During Heart Health Month, the Marine Stewardship Council Encourages Americans to Choose Seafood that’s ‘Good for You and the Ocean Too’

The AHA and USDA recommendations are based on heart-health benefits shown from consuming one to two servings of omega-3 rich seafood per week, or about 250-500 mg of omega-3s a day, according to nonprofit organization and MSC partnerSeafood Nutrition Partnership (SNP). One studyfound that eating one to two servings of fatty fish a week reduces the risk of dying from heart disease by 36%.

“Fish and shellfish are very important parts of a heart-healthy diet,” said SNP’s Valerie Agyeman, a registered dietitian. “Seafood is a major source of healthful omega-3 fats and are also rich in nutrients such as vitamin D and selenium, high in protein, and low in saturated fat. There is strong evidence that eating fish or taking fish oil is good for the heart and blood vessels.”

According to a2018 GlobeScan study commissioned by MSC, 70% of Americans believe supermarkets’ and brands’ claims about sustainability should be clearly labeled by an independent organization. As the first global science-based seafood certification program to be recognized for rigor and credibility by the United Nations, the MSC blue fish label is meeting increasing consumer demand for independent verification of sustainability claims by brands. The MSC works with the fishing industry, scientists, and conservation groups to create the world’s leading standard for sustainable seafood ensuring seafood is fished from stocks with healthy populations; caught with minimal impact on the marine environment; and in an area with effective, responsive, and responsible management.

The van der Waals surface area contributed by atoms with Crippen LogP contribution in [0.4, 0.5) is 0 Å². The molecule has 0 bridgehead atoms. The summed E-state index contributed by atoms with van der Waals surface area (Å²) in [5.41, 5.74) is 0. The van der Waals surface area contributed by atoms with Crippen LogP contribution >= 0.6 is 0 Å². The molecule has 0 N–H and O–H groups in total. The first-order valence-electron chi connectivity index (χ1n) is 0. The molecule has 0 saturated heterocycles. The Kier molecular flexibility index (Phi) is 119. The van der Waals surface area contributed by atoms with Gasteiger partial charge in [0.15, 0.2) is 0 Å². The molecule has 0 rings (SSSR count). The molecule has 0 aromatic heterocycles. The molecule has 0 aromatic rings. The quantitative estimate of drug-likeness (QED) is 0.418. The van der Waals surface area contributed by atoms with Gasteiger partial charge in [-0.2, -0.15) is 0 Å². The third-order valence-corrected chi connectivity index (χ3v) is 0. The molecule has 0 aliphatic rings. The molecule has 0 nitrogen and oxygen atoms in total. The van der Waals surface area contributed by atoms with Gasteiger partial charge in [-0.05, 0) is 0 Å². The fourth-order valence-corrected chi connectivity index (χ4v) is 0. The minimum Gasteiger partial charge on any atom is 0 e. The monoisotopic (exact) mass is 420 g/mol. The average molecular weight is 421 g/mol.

“Eating seafood is integral to our heart health, and choosing sustainable seafood is integral to the ocean’s health,” saidAmy Gorin, MS, RDN, a registered dietitian in New York City. “For us, seafood provides essential nutrients – including omega-3 fatty acids needed for heart, brain and eye health. For the oceans, choosing sustainable seafood – such as wild-caught fish labeled with the MSC blue fish – means choosing seafood that’s good for you and for the oceans, too.”

Throughout Heart Health Month, the MSC will offerrecipe inspiration on its blog and on social channels – @MSCBlueFish on Instagram, Twitter, and Facebook. Seafood dishes made with MSC certified fish are good for the entire family – from approachable, easy meals the entire family will love to sustainably-sourced pet food for your furry family members – continuing the conversation around seafood that’s good for you and good for the ocean.

“There are more than 3,000 products with the MSC blue fish label in U.S. stores,” said Brian Perkins, regional director for the Americas at the MSC Marine Stewardship Council. “Whether recipes call for frozen, canned or fresh fish, taking the simple step to look for the MSC blue fish label before you buy helps to protect oceans from overfishing, supports fishermen and fishing communities, and promotes traceability from ocean to dish.”

The Marine Stewardship Council (MSC) is an international non-profit organization. Our vision is for the world’s oceans to be teeming with life, and seafood supplies safeguarded for this and future generations. The MSC blue fish label and certification program recognizes and rewards sustainable fishing practices and is helping create a more sustainable seafood market. More than 370 fisheries in over 36 countries are certified to the MSC’s Standard. These fisheries have a combined annual seafood production of over twelve million metric tons, representing approximately 15% of global marine catch. More than 50,000 seafood products worldwide carry the MSC label. For more information visitwww.msc.org or follow @MSCBlueFish on social media.

1 Mozaffarian D, Rimm EB. Fish intake, contaminants, and human health: evaluating the risks and the benefits. JAMA. 2006; 296:1885-99.